The United Nations says at least 2,600 people have been killed in Syria during the anti-government uprising that has swept the country since mid-March.
U.N. High Commissioner for Human Rights Navi Pillay provided the figures during an address to the Human Rights Council on Monday.
The figure represents a significant increase since August, when the U.N. estimated that 2,200 had died since the government began violently cracking down on dissent.
An aide to Syrian President Bashar al-Assad was quick to counter the U.N. figures Monday, saying that only 1,400 have died. Syrian government spokesman Bouthaina Shaaban says the casualties have been evenly split, with 700 government forces and 700 opposition activists having been killed.
Meanwhile, the U.S. has condemned the killing of prominent Syrian human rights activist Ghiyath Mattar, who died last week while in the custody of Syrian security forces. State Department spokeswoman Victoria Nuland denounced what she called the "despicable violence" of the Syrian regime, again reiterating the U.S. call for President Assad to step down.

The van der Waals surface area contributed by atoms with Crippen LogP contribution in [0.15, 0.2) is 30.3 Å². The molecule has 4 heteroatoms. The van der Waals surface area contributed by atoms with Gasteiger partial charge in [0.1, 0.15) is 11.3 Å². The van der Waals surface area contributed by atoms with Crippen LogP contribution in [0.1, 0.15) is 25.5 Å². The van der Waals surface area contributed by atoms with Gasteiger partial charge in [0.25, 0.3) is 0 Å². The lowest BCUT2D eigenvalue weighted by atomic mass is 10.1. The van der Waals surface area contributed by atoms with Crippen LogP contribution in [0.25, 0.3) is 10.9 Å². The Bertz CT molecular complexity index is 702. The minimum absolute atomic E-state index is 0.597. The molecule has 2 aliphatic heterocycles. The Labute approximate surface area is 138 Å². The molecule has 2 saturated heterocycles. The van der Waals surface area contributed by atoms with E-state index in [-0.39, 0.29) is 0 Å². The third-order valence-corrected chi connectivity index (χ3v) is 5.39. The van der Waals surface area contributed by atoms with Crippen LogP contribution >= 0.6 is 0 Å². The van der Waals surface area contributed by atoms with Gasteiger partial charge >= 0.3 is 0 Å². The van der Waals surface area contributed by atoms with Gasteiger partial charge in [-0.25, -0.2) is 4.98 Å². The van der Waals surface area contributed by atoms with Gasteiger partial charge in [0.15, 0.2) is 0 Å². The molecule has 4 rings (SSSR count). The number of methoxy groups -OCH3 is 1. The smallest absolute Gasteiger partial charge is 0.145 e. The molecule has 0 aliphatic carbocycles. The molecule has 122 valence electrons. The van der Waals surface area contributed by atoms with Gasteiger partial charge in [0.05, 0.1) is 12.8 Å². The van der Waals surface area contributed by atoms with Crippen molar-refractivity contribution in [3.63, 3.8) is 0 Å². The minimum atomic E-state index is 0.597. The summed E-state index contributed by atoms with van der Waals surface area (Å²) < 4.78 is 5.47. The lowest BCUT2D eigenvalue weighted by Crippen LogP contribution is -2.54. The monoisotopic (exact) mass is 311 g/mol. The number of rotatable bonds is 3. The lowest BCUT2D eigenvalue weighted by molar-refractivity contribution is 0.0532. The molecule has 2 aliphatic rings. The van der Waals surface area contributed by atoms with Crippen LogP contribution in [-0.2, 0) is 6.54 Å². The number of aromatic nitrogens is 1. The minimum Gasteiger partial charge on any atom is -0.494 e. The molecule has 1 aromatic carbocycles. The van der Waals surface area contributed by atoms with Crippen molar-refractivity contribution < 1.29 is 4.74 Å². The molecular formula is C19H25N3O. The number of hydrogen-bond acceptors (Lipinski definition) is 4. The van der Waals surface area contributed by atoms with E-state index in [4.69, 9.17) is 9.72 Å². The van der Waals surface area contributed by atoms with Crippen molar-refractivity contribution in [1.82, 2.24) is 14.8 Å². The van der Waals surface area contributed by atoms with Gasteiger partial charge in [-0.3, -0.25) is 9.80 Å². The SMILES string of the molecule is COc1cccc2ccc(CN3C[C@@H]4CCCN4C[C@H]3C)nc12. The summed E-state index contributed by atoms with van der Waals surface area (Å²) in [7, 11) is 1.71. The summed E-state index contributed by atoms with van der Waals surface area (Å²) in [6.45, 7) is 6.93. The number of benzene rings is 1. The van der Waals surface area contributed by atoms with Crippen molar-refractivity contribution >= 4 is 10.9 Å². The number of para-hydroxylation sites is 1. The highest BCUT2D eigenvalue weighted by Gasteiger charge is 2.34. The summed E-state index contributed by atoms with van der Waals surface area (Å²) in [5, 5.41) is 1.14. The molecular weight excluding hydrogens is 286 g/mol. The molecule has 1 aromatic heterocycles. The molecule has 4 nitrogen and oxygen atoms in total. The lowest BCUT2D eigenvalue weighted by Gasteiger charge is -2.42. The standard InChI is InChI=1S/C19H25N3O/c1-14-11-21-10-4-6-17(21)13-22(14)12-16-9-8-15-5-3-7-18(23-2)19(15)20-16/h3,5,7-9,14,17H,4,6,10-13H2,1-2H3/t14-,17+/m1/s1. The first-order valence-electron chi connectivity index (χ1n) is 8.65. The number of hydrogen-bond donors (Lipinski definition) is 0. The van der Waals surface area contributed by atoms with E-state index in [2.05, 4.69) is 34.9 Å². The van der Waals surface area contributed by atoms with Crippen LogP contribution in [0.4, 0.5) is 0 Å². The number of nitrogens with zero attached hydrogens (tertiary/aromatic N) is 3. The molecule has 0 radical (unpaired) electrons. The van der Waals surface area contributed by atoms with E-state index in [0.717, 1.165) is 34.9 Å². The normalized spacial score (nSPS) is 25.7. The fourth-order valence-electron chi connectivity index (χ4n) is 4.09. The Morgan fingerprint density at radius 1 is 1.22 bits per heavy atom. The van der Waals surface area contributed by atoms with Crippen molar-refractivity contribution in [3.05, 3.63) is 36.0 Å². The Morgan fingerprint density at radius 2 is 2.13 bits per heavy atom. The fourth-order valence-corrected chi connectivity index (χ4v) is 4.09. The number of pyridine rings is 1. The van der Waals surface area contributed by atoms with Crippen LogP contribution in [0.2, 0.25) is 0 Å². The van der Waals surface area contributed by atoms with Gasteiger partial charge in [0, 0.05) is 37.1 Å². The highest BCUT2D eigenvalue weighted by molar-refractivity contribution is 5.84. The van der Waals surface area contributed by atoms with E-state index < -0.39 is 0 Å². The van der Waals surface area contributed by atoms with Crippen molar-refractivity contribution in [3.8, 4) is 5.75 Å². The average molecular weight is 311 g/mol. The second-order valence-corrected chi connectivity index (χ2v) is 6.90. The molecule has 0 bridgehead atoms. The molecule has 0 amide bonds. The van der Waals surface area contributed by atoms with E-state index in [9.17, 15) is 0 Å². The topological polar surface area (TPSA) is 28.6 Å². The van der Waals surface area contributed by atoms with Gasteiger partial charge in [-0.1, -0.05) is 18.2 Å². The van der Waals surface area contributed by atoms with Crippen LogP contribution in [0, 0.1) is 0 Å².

Assad has been facing growing international pressure to curb the violence. Last week, Russian President Dmitry Medvedev indicated Moscow may be willing to consider a U.N. Security Council resolution that sends a "strong message" to Assad.
However, during a meeting with British Prime Minister David Cameron on Monday, Medvedev said there is no need for "additional pressure" on Syria, saying the international community has already applied enough sanctions against the Assad regime.
On Friday, European Union diplomats said the group had neared an agreement on sanctions barring new investments in Damascus' energy sector. A week ago, the EU announced economic sanctions that include an oil embargo.
Some information for this report was provided by AFP and Reuters.